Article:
For those who feel it’s taken Homer Bailey a long time to get to where many, including myself, think he’s going to go…
Someone asked Bill James on his website about Tom Glavine’s slow major league start in relation to other 300 game pitching winners.
Tom Glavine, ages 21-24, first four seasons, 33-41, 89 ERA+
Walter Johnson, ages 19-21, first three seasons, 32-48, 122 ERA+
Tim Keefe, ages 23-25, first three seasons, 41-59, 108 ERA+
Nolan Ryan, ages 19-24, first five seasons, 29-38, 98 ERA+
Gaylord Perry, ages 23-26, first four seasons, 24-30, 97 ERA+
Don Sutton, ages 21-23, first three seasons, 34-42, 95 ERA+
Early Wynn, ages 19-28, first eight seasons, 72-87, 92 ERA+
Lefty Grove, ages 25-26, first two seasons, 23-25, 126 ERA+
Randy Johnson,ages 24-25, first two seasons, 10-13, 88 ERA+
James’s quote: “A slow start is at least as much the rule as the exception for a 300-game winner.”
Current Reds pitchers in comparison:
Homer Bailey, ages 21-24, first four seasons, 16-16, 83 ERA+
Edinson Volquez, ages 21-23, first three seasons, 3-11, 65 ERA+
Johnny Cueto, ages 22-24, first three seasons, 32-32, 98 ERA+
And for some recent Reds pitchers, albeit not 300 game winners:
Mario Soto, ages 20-22, first three seasons, 6-8, 79 ERA+
Jose Rijo, ages 19-22, first four seasons, 19-30, 83 ERA+
Jim Maloney, ages 20-22, first three seasons, 17-20, 98 ERA+
Jeff Russell, ages 21-23, first three seasons, 13-29, 84 ERA+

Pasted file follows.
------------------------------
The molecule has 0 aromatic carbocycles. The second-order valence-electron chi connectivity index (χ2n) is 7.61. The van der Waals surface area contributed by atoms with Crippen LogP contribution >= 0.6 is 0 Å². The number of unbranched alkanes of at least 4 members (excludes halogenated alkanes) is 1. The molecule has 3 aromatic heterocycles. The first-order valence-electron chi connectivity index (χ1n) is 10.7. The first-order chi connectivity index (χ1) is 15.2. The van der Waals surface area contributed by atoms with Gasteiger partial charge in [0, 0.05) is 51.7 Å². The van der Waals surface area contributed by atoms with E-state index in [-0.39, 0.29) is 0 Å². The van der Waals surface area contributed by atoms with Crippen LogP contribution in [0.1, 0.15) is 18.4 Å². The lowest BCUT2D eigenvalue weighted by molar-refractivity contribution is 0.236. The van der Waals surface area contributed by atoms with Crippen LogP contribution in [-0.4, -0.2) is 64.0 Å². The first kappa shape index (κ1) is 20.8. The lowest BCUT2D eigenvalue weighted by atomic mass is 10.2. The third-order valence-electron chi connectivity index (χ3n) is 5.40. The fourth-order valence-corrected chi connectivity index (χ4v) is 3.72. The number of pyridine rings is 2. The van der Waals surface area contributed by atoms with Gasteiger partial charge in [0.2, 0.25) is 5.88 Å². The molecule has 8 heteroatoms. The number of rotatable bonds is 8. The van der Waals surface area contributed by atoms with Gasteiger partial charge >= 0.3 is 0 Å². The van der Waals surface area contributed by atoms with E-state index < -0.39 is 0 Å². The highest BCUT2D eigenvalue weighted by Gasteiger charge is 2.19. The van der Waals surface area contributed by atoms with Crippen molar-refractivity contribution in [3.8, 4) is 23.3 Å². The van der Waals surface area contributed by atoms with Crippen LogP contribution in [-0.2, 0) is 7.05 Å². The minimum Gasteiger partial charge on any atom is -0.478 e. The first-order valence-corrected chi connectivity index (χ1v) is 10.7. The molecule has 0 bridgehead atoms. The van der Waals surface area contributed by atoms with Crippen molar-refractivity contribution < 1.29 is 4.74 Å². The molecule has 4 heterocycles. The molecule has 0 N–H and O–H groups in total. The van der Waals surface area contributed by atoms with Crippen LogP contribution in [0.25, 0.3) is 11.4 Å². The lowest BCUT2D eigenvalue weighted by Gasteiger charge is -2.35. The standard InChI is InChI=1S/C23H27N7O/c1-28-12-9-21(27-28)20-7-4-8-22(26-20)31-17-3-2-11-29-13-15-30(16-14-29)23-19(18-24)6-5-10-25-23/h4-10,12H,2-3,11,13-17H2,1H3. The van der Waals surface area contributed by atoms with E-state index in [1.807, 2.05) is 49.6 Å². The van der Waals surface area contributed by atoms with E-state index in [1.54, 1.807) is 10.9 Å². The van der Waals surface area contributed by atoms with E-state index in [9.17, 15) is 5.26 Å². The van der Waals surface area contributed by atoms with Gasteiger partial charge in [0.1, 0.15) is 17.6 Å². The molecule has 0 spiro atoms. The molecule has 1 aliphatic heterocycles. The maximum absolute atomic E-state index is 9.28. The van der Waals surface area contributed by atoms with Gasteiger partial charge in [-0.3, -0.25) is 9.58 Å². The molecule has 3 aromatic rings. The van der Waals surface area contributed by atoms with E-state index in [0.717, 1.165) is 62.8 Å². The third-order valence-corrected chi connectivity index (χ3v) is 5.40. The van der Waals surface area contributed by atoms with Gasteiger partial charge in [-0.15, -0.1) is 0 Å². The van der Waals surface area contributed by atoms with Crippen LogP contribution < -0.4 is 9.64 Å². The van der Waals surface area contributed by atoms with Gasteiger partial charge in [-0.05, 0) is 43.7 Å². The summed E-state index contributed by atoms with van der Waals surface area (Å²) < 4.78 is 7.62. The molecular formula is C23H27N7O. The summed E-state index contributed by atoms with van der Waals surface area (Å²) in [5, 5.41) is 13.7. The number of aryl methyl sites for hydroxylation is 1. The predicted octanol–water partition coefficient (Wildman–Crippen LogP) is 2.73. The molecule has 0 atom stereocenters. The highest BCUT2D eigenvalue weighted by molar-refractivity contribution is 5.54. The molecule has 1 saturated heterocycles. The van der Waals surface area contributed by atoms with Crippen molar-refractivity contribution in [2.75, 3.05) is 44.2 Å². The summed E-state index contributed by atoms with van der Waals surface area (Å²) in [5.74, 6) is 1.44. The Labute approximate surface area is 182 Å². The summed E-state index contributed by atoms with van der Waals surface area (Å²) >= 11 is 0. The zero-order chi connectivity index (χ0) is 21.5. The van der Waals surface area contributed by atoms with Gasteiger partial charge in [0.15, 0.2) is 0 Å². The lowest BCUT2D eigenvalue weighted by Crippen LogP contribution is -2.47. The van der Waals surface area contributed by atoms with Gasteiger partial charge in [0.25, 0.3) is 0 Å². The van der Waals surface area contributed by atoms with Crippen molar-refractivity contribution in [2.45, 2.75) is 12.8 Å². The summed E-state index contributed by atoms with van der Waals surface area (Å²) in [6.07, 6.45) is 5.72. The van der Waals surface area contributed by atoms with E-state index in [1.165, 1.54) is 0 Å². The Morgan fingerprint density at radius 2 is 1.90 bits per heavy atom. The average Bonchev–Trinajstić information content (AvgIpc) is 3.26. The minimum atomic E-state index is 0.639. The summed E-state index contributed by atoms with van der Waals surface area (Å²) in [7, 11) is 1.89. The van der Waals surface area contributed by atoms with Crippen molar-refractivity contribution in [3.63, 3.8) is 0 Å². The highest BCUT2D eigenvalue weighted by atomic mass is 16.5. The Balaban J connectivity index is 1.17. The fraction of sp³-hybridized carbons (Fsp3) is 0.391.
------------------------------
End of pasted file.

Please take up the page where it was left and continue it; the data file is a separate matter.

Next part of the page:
No one’s promising that Bailey — or Cueto or Volquez — is going to win 300 games, much less 100, and, yes, it could be said that I was cherry picking the ages, but that’s the nature of what I’m saying. Anything can happen with these guys since they have real pitching ability. I think the potential is there and management has to rely on their talent scouts to make the best call. The Reds have an excess of young pitching, and it’s tempting to deal it away, but Pete Rose was recently quoted as saying to Reds owner Bob Castellini “Once you get to the point where you think you’ve got a lot of pitching, go out and get some more. That’s what wins. You never have too much pitching.” I also believe that Bob Howsam’s dealing of excessive young pitching talent in the 1970’s is actually what brought a premature end to the Big Red Machine.
I much prefer to deal away young pitching talent like the Atlanta Braves used to deal it away…overstate the value and get something in return, like they did with Rob Bell to the Reds, Bruce Chen to the Phillies, Ruben Quevedo to the Cubs, and Damian Moss and Merkin Valdez to the Giants. Walt Jocketty has already pulled one of these off in last year’s Scott Rolen for Zach Stewart/Josh Roenicke/Edwin Encarnacion deal. After all, all relief pitchers start in a rotation sometime before going to the pen and there’s nothing to prevent them from re-entering the rotation at a later date.